Measurement data conforming to a normal distribution are reported as means±SD; data that did not conform to a normal distribution are reported as the median (Q25, and Q75). Enumeration data are reported as frequency (percentage). The two groups of measurement data were compared by independent samples Student's t-test (normal distribution). The Wilcoxon rank sum test was used for data that did not conform to a normal distribution and chi-squared test or Fisher's exact test was used to compare two groups of enumeration data. Paired sample t-test or a signed rank sum test was used to compare paired data. An alpha value of P<0.05 was considered to be significantly different. Receiver operating characteristic (ROC) curves of PPV and IVC-DI were plotted under different TV values. The Youden method was used to determine the threshold values of PPV and IVC-DI and to identify optimal sensitivity and specificity for diagnosing the volume responsiveness of patients. The differences in the area under each ROC curve were compared using the Delong test. SPSS version 24.0 software (USA) was used for all statistical analyses.

Results

Details of the recruited patients at the completion of the study

From June to September 2018, 97 patients that were undergoing elective surgery in the West China Hospital of Sichuan University were included. Finally, 79 patients were selected from the recruited cohort and formally enrolled in the trial. Of these, five patients needed vasoactive drugs to maintain blood pressure and heart rate; two patients had a parasternal five-chamber view image quality score of less than Grade 3; nine patients had an inferior vena cava image quality score of less than Grade 3; and 1 patient had both an parasternal five-chamber view image quality score and inferior vena cava image quality score that was less than Grade 3. In another case, the IVCmin was 2.46 cm before fluid challenge was performed, and the right atrial pressure was higher than normal or volume overload was considered; thus, in this case, no fluid challenge was performed (Figure 4).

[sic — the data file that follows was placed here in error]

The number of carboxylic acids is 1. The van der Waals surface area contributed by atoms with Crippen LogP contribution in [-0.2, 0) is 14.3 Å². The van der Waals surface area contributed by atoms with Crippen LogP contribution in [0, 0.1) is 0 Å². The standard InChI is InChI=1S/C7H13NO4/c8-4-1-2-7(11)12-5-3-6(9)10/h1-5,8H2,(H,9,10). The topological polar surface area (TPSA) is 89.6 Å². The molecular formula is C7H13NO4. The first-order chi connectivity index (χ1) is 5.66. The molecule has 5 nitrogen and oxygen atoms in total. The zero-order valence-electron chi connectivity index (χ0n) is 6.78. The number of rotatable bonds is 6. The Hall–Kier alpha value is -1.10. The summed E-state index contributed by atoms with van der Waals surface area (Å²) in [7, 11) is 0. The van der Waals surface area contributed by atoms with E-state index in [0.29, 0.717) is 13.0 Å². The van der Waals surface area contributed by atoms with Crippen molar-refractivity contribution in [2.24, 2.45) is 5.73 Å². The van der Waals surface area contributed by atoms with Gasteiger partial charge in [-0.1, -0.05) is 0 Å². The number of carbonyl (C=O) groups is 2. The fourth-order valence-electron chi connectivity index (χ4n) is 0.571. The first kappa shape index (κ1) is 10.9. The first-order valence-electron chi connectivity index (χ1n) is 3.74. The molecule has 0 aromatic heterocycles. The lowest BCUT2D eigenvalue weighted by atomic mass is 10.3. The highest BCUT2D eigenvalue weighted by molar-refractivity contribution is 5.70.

Figure 4. Study diagram. 

Trial grouping and baseline comparisons

Of the 79 patients enrolled, 38 were positive for volume responsiveness. Baseline data are shown in Table 1. There was no significant difference seen in baseline data between the R group and the NR group. Baseline data of both groups were balanced and comparable.

Table 1. Patients' characteristics. 

Overall (n=79) Responsive (n=38) Non-responsive (n=41) P value
Age (means±SD, years) 44.7±10.2 44.0±11.2 45.3±9.3 0.578
Gender (n %) 0.154
Male 29 (36.7) 17 (21.5) 12 (15.2)
Female 50 (63.3) 21 (26.6) 29 (36.7)
History of Hypertension (n, %) 3 (3.8) 2 (2.5) 1 (1.3) 0.512
History of Diabetes (n, %) 1 (1.3) 0 (0.0) 1 (1.3) 0.333
Thyroid dysfunction (n, %) 2 (2.6) 1 (1.3) 1 (1.3) 0.957
BMI (means±SD, kg/m2) 22.5±2.7 22.6±2.7 22.4±2.6 0.669